Police in Birmingham have arrested a man they say is likely connected to scores of burglaries throughout the area.
Our Birmingham criminal defense lawyers understand the 24-year-old was taken into custody the day before Halloween on more than half dozen warrants, primarily relating to theft crimes that occurred on the city’s west side.
Burglary detectives reportedly began investigating after a slew of burglary crimes were reported over the last month.
Among the felony charges he is facing: two counts of burglary and robbery, one count of receiving stolen property, two counts of failure to appear and a probation violation (which he was on for a previous theft conviction). All of this combined with his prior criminal record could result in a very long prison sentence if he is convicted.
Law enforcement officers added that additional charges could be filed as well. Second-degree burglary, meanwhile is a Class B felony.
First-degree burglary in Alabama is defined under the Code of Alabama 13A-7-5. It holds that a person commits first-degree burglary if he or she enters or stays unlawfully in a dwelling with the intent to commit a crime while there AND if during the entry or in the course or immediate flight is armed with a gun or explosives, injures someone who is not a co-defendant or threatens to use force. The same circumstances could also be charged as a second-degree burglary or, under 13A-7-6, the person simply enters a residence with the intent to commit a felony.
Third degree burglary is simply the entry into a building (not necessarily a dwelling) with the intent to commit a crime (not necessarily a felony).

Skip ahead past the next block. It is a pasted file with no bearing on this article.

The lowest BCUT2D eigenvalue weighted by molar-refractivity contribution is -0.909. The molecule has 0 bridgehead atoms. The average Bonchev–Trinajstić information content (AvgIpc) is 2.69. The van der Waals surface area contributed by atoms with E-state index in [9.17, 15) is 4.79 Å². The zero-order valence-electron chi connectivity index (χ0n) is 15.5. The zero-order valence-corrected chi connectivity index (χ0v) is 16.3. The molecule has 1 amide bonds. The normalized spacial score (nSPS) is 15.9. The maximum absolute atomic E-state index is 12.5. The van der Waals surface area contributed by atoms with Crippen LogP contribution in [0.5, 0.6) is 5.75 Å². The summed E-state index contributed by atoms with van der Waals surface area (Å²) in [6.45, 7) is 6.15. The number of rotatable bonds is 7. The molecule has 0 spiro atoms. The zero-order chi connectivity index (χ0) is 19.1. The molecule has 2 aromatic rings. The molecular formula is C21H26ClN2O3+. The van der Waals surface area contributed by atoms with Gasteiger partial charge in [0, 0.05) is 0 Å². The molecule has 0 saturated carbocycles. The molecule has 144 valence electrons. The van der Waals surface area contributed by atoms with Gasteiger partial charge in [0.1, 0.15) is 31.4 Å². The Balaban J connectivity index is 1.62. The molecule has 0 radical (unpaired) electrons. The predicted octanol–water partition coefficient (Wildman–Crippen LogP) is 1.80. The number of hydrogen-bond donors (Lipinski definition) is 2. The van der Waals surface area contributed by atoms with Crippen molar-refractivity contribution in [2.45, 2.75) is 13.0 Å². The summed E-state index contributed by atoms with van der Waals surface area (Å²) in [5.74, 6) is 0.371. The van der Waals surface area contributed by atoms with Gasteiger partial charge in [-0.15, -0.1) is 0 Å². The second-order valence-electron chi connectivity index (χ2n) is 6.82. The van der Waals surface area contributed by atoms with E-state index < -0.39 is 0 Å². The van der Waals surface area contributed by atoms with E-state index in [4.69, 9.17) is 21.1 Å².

Even third-degree burglary, the lowest-ranking of these as a Class C felony, is punishable by anywhere from 2 to 20 years in prison. Class B felonies, such as second-degree burglary, are punishable by the same, but double the fines. And Class A felonies, such as first-degree burglary, are punishable by a minimum of 9 years and a maximum of 99 years to life in prison.
These charges are serious, and as such, require an experienced criminal defense firm.
The one piece of good news is that burglary cases are notoriously difficult to prosecute, absent some physical evidence, such as forensics or video surveillance. The other key piece of evidence in these cases is often a confession. They get this directly from YOU! That’s what happened in this case as well.
That is why it is so critical that you remember when you are arrested to speak to NO ONE without your lawyer present, or at least not before you discuss it first with your attorney. Otherwise, you’re handing prosecutors the evidence they need to convict you.
The other piece of evidence prosecutors have in this case is the fact that one of the alleged robbery victims reportedly picked the defendant out of a line-up. But these methods used by law enforcement agencies to identify suspects are often extremely unreliable and don’t hold up to strong scrutiny in court.
When you have a skilled lawyer, pieces of evidence like this can become a lesser issue in your case. But your own words can and often WILL be used against you in court. So say nothing.
Birmingham man arrested on multiple burglary charges, Nov. 2, 2012, By Melynda Sides, Fox 6, WBRC-TV